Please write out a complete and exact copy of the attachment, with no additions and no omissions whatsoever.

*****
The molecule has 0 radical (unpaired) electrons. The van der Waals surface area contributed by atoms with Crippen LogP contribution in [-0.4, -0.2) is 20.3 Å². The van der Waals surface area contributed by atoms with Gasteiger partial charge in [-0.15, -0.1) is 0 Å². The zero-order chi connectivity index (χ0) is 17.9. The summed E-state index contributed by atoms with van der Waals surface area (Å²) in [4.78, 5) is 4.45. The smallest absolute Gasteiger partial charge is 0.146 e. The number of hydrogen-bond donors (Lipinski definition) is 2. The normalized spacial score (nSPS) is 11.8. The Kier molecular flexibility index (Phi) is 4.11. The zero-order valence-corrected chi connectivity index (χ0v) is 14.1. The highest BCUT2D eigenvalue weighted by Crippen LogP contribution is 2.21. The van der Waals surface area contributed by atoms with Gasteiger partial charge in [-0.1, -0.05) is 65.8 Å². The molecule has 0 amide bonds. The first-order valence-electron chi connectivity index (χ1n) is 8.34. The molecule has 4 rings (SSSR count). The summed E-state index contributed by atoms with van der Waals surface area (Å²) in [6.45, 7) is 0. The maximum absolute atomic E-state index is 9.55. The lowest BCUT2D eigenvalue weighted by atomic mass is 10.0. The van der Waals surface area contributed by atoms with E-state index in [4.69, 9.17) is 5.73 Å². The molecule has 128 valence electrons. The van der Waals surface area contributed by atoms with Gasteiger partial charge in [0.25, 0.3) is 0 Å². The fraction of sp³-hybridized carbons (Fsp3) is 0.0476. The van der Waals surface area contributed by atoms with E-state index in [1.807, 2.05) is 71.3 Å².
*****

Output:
The molecule has 0 radical (unpaired) electrons. The van der Waals surface area contributed by atoms with Crippen LogP contribution in [-0.4, -0.2) is 20.3 Å². The van der Waals surface area contributed by atoms with Gasteiger partial charge in [-0.15, -0.1) is 0 Å². The zero-order chi connectivity index (χ0) is 17.9. The summed E-state index contributed by atoms with van der Waals surface area (Å²) in [4.78, 5) is 4.45. The smallest absolute Gasteiger partial charge is 0.146 e. The number of hydrogen-bond donors (Lipinski definition) is 2. The normalized spacial score (nSPS) is 11.8. The Kier molecular flexibility index (Phi) is 4.11. The zero-order valence-corrected chi connectivity index (χ0v) is 14.1. The highest BCUT2D eigenvalue weighted by Crippen LogP contribution is 2.21. The van der Waals surface area contributed by atoms with Gasteiger partial charge in [-0.1, -0.05) is 65.8 Å². The molecule has 0 amide bonds. The first-order valence-electron chi connectivity index (χ1n) is 8.34. The molecule has 4 rings (SSSR count). The summed E-state index contributed by atoms with van der Waals surface area (Å²) in [6.45, 7) is 0. The maximum absolute atomic E-state index is 9.55. The lowest BCUT2D eigenvalue weighted by atomic mass is 10.0. The van der Waals surface area contributed by atoms with E-state index in [4.69, 9.17) is 5.73 Å². The molecule has 128 valence electrons. The van der Waals surface area contributed by atoms with Gasteiger partial charge in [0.25, 0.3) is 0 Å². The fraction of sp³-hybridized carbons (Fsp3) is 0.0476. The van der Waals surface area contributed by atoms with E-state index in [1.807, 2.05) is 71.3 Å².